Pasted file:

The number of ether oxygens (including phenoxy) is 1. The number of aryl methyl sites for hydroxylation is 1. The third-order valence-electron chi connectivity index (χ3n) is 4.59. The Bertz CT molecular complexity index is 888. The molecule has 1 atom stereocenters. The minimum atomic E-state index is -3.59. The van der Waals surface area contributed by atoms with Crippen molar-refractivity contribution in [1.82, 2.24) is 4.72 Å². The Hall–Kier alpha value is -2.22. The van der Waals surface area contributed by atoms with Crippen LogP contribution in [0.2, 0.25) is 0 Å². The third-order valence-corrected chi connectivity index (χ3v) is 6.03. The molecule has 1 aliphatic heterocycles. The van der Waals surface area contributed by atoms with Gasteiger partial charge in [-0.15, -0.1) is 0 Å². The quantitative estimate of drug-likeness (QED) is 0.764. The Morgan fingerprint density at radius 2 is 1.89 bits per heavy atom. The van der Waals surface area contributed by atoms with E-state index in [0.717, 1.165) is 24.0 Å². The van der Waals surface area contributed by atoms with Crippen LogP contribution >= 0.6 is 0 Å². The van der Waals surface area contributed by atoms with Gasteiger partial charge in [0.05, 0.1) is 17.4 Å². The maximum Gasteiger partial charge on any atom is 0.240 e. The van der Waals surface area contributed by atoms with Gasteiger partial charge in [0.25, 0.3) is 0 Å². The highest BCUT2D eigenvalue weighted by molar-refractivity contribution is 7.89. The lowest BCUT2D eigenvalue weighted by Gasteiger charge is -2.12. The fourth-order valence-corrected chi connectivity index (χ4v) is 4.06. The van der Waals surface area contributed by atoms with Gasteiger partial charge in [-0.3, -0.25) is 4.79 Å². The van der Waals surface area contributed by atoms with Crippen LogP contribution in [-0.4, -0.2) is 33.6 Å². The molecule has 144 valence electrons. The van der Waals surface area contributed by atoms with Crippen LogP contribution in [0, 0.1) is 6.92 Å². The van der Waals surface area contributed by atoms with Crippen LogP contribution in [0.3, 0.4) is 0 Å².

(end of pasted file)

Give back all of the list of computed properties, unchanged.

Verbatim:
The number of ether oxygens (including phenoxy) is 1. The number of aryl methyl sites for hydroxylation is 1. The third-order valence-electron chi connectivity index (χ3n) is 4.59. The Bertz CT molecular complexity index is 888. The molecule has 1 atom stereocenters. The minimum atomic E-state index is -3.59. The van der Waals surface area contributed by atoms with Crippen molar-refractivity contribution in [1.82, 2.24) is 4.72 Å². The Hall–Kier alpha value is -2.22. The van der Waals surface area contributed by atoms with Crippen LogP contribution in [0.2, 0.25) is 0 Å². The third-order valence-corrected chi connectivity index (χ3v) is 6.03. The molecule has 1 aliphatic heterocycles. The van der Waals surface area contributed by atoms with Gasteiger partial charge in [-0.15, -0.1) is 0 Å². The quantitative estimate of drug-likeness (QED) is 0.764. The Morgan fingerprint density at radius 2 is 1.89 bits per heavy atom. The van der Waals surface area contributed by atoms with E-state index in [0.717, 1.165) is 24.0 Å². The van der Waals surface area contributed by atoms with Crippen LogP contribution >= 0.6 is 0 Å². The van der Waals surface area contributed by atoms with Gasteiger partial charge in [0.05, 0.1) is 17.4 Å². The maximum Gasteiger partial charge on any atom is 0.240 e. The van der Waals surface area contributed by atoms with Gasteiger partial charge in [0.25, 0.3) is 0 Å². The highest BCUT2D eigenvalue weighted by molar-refractivity contribution is 7.89. The lowest BCUT2D eigenvalue weighted by Gasteiger charge is -2.12. The fourth-order valence-corrected chi connectivity index (χ4v) is 4.06. The van der Waals surface area contributed by atoms with Gasteiger partial charge in [-0.3, -0.25) is 4.79 Å². The van der Waals surface area contributed by atoms with Crippen LogP contribution in [-0.4, -0.2) is 33.6 Å². The molecule has 144 valence electrons. The van der Waals surface area contributed by atoms with Crippen LogP contribution in [0, 0.1) is 6.92 Å². The van der Waals surface area contributed by atoms with Crippen LogP contribution in [0.3, 0.4) is 0 Å².